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Curriculum - 7th Grade Standards - Kansas History Standards - Prehistory to 1854 (Benchmark 1) - Indian Removal Act (Indicator 4) - Assimilation

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Indian farm in Delaware Reservation, Kansas. 311 miles west of St. Louis Mo.

Indian farm in Delaware Reservation, Kansas. 311 miles west of St. Louis Mo.
Creator: Gardner, Alexander, 1821-1882
Date: 1867
This stereograph was taken by Alexander Gardner in 1867. It depicts an Indian farm located on the Delaware Indian Reservation in Kansas (approximately 311 miles west of St. Louis, Missouri). The Alexander Gardner Collection contains 170 photographs taken along the Union Pacific Railway, Eastern Division. It covers a geographic area stretching from Wyandotte (in present-day Kansas City) to west of Hays, Kansas. The image was taken from Alexander Gardner's series, "Across the Continent on the Union Pacific Railway, Eastern Division."


Joe Topash

Joe Topash
Creator: Parkman, Mary
Date: 1935
This photograph of Joe Topash, an Indian farmer, was taken in 1935 as part of the New Deal Federal Indian program.


John Dougherty to William Clark

John Dougherty to William Clark
Creator: Dougherty, John
Date: November 10, 1831
John Dougherty wrote this letter from Fort Leavenworth to the Superintendent of Indian Affairs, William Clark (of Lewis and Clark fame). As Indian agent in Kansas Territory, Dougherty had seen the effect that hard liquor had on the local Indian tribes, and he believed that it should not be allowed into the territory. To back up his position he included a copy of a letter by J. L. Bean.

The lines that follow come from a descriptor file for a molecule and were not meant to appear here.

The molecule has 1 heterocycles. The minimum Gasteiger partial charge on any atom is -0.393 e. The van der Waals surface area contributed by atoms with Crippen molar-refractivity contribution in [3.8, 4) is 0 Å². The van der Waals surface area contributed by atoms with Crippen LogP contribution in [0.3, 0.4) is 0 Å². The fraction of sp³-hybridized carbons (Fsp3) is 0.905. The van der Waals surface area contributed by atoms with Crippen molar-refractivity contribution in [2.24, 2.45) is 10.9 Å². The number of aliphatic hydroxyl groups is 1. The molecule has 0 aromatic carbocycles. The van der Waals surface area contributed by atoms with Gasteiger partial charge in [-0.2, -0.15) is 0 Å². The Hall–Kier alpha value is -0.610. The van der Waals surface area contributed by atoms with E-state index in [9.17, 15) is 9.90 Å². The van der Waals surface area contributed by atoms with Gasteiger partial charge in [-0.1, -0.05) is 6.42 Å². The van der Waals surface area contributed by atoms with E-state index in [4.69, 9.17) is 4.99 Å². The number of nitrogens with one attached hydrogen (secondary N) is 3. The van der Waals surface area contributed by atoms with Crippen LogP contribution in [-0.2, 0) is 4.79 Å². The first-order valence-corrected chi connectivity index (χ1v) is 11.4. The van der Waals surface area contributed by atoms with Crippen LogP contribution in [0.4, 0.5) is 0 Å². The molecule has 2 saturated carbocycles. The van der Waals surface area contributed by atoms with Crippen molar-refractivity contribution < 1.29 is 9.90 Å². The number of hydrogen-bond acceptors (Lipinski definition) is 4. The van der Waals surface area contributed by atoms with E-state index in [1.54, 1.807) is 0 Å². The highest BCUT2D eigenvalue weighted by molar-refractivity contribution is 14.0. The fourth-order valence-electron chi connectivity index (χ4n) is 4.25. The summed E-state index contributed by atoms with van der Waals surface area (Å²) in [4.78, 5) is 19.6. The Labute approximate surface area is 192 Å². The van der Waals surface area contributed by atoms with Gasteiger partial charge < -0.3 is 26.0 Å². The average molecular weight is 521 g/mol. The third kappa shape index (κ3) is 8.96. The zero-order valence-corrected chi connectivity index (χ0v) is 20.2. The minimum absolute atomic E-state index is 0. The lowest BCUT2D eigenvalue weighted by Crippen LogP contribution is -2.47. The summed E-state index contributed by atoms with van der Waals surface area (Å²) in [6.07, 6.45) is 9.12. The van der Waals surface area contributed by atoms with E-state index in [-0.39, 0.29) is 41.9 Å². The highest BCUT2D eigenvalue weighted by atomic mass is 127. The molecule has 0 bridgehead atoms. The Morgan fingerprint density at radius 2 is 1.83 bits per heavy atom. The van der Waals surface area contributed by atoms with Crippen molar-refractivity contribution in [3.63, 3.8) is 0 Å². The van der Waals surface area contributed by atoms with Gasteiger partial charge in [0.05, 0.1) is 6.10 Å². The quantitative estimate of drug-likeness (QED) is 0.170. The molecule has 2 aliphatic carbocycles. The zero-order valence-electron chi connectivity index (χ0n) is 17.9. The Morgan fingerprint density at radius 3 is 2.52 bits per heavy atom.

Johnston Lykins

Johnston Lykins
Date: Between 1840 and 1860
Johnston Lykins was a well-known missionary, physician, and translator who worked with the Pottawatomi and Shawnee Indians who had moved to Indian Territory (present-day Kansas) after the passage of the Indian Removal Act in 1830. In 1831, after serving as a missionary to the Indian tribes in Indiana and Michigan, Lykins and his first wife Delilah (McCoy) Lykins moved to Indian Territory. Lykins and his father-in-law, Isaac McCoy, established the Shawnee Indian Baptist Mission in present-day Johnson County, Kansas. In addition to his responsibilities as a physician, Lykins worked as a translator and developed a system of Indian orthography that allowed the Shawnee people to read and write in their native language. He edited and published the first paper printed in Shawnee, called the Sinwiowe Kesibwi (Shawnee Sun). In the spring of 1843, Lykins founded a mission among the Pottawatomi near what is today Topeka. Due, perhaps, to inter-denominational conflicts and other problems with the mission, Lykins left the Pottawatomi mission and moved to Kansas City, Missouri. He served as the second mayor of Kansas City in 1854, and he remained in residence there until his death in 1876.